Hardly anyone has left his musical scent mark on so many well-known colleagues: Phil Collins is now gathering his collaborations with other artists in the four CD retrospective "Plays Well With Others", which covers the years 1969 to 2002.
Not every good musician makes it to a pop star. But Phil Collins combines both. Hardly any pop artist has made it further in terms of success and musical mastery - Collins is Pop XXL and Sideman deluxe. In fact, apart from Paul McCartney, there is no musician who has brought more than 100 million records to customers worldwide, both with a band and as a solo artist. And if you look at the list of those who have secured Collins' services for their own projects, even the ex-Beatle can hardly keep up. The little Englishman became one of the most coveted accomplices of pop, with his stylistic spectrum covering all conceivable varieties of pop, rock, jazz and world music.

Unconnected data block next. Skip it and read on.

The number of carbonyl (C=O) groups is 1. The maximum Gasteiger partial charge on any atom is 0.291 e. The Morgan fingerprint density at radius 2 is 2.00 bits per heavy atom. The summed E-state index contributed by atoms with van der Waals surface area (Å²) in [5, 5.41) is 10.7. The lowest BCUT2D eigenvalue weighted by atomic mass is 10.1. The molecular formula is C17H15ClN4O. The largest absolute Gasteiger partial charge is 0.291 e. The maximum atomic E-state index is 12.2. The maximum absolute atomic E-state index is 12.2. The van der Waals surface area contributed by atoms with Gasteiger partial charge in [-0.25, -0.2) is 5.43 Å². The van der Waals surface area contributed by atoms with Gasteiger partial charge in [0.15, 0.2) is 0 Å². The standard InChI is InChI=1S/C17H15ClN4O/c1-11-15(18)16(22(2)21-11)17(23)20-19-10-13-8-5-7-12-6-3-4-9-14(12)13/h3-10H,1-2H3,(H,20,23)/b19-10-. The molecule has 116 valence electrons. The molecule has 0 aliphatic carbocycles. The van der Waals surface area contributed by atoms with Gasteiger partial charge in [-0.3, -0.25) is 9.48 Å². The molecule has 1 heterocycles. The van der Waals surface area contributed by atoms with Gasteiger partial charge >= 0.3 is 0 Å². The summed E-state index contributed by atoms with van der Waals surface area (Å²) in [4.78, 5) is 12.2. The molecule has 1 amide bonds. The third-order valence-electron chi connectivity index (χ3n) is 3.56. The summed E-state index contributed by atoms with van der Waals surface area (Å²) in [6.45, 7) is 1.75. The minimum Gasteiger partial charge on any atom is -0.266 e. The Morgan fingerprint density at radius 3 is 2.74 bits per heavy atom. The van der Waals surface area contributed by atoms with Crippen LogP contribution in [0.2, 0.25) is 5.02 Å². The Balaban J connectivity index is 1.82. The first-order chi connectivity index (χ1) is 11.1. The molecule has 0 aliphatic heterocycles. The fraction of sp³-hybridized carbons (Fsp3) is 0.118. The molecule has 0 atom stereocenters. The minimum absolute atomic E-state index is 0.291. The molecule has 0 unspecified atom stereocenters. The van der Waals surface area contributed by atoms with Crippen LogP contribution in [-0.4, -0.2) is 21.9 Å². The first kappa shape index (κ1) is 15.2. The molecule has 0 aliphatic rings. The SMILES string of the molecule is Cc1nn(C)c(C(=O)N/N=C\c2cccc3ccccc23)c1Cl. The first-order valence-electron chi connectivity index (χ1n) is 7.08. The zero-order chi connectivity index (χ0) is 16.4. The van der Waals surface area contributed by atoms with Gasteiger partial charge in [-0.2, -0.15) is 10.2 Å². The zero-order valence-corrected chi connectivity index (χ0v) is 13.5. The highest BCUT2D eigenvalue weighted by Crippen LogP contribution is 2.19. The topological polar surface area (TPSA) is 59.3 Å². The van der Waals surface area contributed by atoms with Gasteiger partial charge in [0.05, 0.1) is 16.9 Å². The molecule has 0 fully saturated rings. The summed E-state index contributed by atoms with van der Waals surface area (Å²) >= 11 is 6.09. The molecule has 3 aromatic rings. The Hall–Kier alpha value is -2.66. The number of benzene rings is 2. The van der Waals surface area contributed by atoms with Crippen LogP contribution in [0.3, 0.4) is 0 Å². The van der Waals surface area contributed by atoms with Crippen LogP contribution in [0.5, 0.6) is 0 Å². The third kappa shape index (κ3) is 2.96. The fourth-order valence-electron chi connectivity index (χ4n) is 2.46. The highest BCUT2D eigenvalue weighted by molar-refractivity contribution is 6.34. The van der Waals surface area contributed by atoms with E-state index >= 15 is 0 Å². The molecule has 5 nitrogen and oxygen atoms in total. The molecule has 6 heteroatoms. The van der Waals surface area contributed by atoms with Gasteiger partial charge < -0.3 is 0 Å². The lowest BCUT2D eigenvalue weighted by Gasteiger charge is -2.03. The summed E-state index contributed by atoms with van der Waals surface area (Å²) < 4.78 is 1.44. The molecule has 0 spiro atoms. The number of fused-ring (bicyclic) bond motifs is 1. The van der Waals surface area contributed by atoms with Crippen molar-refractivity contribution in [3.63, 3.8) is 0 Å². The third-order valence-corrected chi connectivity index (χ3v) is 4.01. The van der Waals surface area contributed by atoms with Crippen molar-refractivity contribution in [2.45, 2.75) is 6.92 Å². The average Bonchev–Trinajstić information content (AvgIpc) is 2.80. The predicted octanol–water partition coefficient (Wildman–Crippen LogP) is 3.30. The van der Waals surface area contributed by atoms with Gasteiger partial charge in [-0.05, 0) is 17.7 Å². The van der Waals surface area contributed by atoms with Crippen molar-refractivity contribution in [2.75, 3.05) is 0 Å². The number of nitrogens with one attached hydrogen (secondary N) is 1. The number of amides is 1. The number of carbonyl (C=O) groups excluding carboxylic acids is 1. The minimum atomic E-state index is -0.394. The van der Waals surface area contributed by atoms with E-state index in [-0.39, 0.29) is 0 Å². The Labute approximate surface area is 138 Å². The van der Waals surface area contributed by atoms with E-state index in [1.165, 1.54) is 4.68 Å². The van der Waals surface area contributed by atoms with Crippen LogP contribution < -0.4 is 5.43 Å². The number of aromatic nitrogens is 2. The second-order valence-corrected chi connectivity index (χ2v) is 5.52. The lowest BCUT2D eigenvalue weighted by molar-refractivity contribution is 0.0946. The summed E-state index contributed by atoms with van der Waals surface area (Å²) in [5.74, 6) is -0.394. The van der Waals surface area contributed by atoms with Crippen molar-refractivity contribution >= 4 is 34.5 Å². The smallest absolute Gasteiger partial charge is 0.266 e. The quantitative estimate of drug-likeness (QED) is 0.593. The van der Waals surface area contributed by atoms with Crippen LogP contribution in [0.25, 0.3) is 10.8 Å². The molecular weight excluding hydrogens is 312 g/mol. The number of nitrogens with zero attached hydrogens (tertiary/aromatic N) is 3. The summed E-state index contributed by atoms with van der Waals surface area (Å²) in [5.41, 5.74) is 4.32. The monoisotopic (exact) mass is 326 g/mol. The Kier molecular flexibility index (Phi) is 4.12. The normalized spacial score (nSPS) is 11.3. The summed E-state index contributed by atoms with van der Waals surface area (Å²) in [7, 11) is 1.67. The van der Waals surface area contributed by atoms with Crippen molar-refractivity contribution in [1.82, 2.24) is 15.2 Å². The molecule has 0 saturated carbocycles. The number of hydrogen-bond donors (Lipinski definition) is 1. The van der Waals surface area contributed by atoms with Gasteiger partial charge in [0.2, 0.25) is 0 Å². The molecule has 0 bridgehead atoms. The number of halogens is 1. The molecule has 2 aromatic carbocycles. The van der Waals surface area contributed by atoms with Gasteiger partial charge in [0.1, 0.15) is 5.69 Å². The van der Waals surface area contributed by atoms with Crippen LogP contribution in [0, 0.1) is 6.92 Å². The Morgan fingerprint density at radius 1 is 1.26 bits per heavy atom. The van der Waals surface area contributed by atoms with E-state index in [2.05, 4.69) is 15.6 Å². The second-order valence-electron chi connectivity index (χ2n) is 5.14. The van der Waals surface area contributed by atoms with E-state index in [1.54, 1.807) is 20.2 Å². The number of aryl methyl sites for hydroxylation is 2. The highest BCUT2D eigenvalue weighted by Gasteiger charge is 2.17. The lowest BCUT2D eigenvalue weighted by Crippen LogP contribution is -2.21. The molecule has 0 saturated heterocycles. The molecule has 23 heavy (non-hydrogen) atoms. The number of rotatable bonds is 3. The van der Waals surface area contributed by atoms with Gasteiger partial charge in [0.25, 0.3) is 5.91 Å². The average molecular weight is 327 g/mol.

A phenomenon that seeks explanation. The fact that Phil Collins, born in 1951, is one of the most experienced drummers of his generation had quickly spread in the rock scene of the 70s. With Genesis, the man from the West of London had become famous. And already in those early years he had used every opportunity to show up with his drumkit at colleagues like Brian Eno, John Cale, Tommy Bolin and Rod Argent. His motivation: "God, this guy asked me if I wanted to play - how could I refuse? These were great opportunities to play with my heroes." So Collins in the liner notes to Plays Well With Others. Chester Thompson, who would later find his permanent place behind the drums of the Genesis tour band, gave Collins a T-shirt with the inscription "Plays well with others" (which gave the current compilation its title).